Recently, there have been many noteworthy papers citing CLC Genomics Workbench, a comprehensive, easy-to-use toolbox that ensures continuity in your NGS workflow. Here, we round up just a few of them to offer a sense of the diversity of the research for which CLC Genomics Workbench makes a difference. Below are some examples of how researchers from all over the world use CLC Genomics Workbench as a tool for metagenomic analysis to characterize dengue viruses and pathogens, create de novo assemblies or investigate ocular diseases.
Applied shotgun metagenomics approach for the genetic characterization of dengue viruses
First author: Erley Lizarazo
Dengue virus (DENV) is the fastest pandemic-prone arthropod-borne virus, and is detected through virus serology, isolation of the virus or molecular identification. In this Science Direct paper, an international team of researchers optimized DENV detection using shotgun metagenomics. CLC Genomics Workbench was used to identify, genotype and characterize DENV in tested samples, including SNV calling. Importantly, researchers were able to identify multiple DENV serotypes in the same sample using CLC Genomics Workbench and have defined shotgun metagenomics as a suitable technique for detection and typing of DENV.
FDA-ARGOS is a database with public quality-controlled reference genomes
First author: Heike Sichtig
For correct microbial detection and identification by NGS, quality-controlled and tested databases are fundamental. In a Nature Communications paper, researchers from multiple US government labs and organizations, including NCBI, present the FDA-ARGOS quality-controlled reference genomes as a public database and demonstrate its utility in two example cases. In the first case, CLC Genomics Workbench was used to analyze sequencing reads. For metagenomic analysis, paired-end reads were trimmed and scored on the Phred scale, and trimmed reads were mapped to the Enterococcus avium assembly and Homo sapiens assembly using CLC genomics workbench. The researchers showed an accurate microbial identification of E. avium from metagenomic samples with the FDA-ARGOS reference genomes compared to non-curated GenBank genomes. For Ebola virus molecular inversion probes (MIPS), there was 100% concordance between the gold standard real-time PCR comparator and the in silico target sequence comparison, supporting the feasibility of this strategy for use in NGS-based assay evaluation studies.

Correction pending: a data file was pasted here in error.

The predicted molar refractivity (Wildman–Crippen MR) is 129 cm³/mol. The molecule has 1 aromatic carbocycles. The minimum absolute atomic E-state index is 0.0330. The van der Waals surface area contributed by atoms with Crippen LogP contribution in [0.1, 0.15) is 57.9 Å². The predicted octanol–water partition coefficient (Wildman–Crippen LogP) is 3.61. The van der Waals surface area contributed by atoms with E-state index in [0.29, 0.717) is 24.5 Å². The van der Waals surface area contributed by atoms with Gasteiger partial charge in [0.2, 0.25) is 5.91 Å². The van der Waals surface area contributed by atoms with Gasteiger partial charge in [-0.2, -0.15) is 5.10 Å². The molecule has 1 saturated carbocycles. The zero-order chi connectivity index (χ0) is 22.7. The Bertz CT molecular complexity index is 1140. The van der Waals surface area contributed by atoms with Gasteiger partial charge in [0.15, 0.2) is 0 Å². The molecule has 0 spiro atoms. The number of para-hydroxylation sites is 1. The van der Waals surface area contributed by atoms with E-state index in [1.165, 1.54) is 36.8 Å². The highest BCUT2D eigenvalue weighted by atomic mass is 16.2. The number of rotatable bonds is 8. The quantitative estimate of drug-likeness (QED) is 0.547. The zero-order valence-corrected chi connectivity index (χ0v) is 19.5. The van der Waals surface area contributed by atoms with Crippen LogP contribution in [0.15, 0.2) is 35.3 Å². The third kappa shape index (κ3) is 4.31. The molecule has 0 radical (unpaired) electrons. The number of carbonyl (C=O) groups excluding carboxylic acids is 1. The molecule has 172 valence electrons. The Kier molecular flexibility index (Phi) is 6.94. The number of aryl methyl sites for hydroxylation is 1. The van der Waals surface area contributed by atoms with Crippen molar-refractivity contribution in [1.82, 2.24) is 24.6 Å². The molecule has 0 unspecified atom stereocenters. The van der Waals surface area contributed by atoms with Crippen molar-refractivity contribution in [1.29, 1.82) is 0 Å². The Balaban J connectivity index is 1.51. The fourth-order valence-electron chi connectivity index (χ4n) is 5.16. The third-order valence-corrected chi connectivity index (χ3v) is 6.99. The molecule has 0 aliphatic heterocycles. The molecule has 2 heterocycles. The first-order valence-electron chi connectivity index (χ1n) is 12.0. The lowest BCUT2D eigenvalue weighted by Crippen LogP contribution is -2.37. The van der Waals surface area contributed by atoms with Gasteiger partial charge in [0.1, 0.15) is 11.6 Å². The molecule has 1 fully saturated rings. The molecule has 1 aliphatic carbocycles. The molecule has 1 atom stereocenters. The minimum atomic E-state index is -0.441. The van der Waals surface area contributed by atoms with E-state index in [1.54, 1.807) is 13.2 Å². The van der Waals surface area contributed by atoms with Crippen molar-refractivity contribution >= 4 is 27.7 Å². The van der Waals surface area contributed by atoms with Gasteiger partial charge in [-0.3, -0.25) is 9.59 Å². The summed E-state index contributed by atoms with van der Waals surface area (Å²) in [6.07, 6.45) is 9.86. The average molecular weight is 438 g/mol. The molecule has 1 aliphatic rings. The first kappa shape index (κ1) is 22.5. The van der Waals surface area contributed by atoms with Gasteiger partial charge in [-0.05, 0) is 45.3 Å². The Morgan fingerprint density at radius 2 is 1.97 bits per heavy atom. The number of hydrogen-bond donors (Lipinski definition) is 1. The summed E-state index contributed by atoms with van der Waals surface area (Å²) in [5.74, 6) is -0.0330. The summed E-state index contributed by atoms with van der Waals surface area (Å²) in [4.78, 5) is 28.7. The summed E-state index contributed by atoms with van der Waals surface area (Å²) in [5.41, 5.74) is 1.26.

First author: Nilay Peker
To optimize the development of antimicrobial therapy, rapid and reliable identification of pathogens from samples are required. Although Sanger sequencing of the 16S ribosomal RNA (rRNA) gene is used, species identification and discrimination are not always possible due to high sequence homology of the 16S rRNA gene among species. Recently, next–generation sequencing (NGS) of the 16S-23S rRNA encoding region has been proposed as a means for reliable identification of pathogens from samples. However, data analysis is time-consuming, and a database for the complete 16S-23S rRNA encoding regions is not available.
In this study, researchers from the University of Groningen in the Netherlands compared speed and accuracy of different data analysis approaches for 16S-23S rRNA NGS data: de novo assembly followed by BLAST, operational taxonomic unit (OTU) clustering or mapping, using an in-house developed 16S-23S rRNA encoding region database for identification of bacterial species. CLC Genomics Workbench was used for de novo assembly, mapping, and OTU clustering using the CLC Microbial Genomics Module. Furthermore, the researchers’ in-house developed 16S-23S rRNA database was uploaded to CLC Genomics Workbench. The researchers concluded that de novo assembly and BLAST appear to be the optimal approaches for data analysis, with the fastest turnaround time and highest sensitivity for sequencing the 16S-23S rRNA gene.
Role of oxidative stress in Retinitis pigmentosa: new involved pathways by an RNA-Seq analysis
First author: Luigi Donato
Retinitis pigmentosa (RP) is an inherited ocular disease characterized by progressive retinal disruption. One of the leading causes of RP is oxidative stress which arrests the metabolic support of photoreceptors. In this study, a group of researchers from Italy investigated the role of oxidative stress in RP onset and progression by whole transcriptome analysis of human retinal pigment epithelium cells, untreated or treated with 100 µg/ml oxLDL to induce oxidative stress. CLC Genomics Workbench was used for data analysis, including trimming of low-quality reads and quantification of gene expression. As a result, the researchers discovered 29 candidate genes associated with RP.
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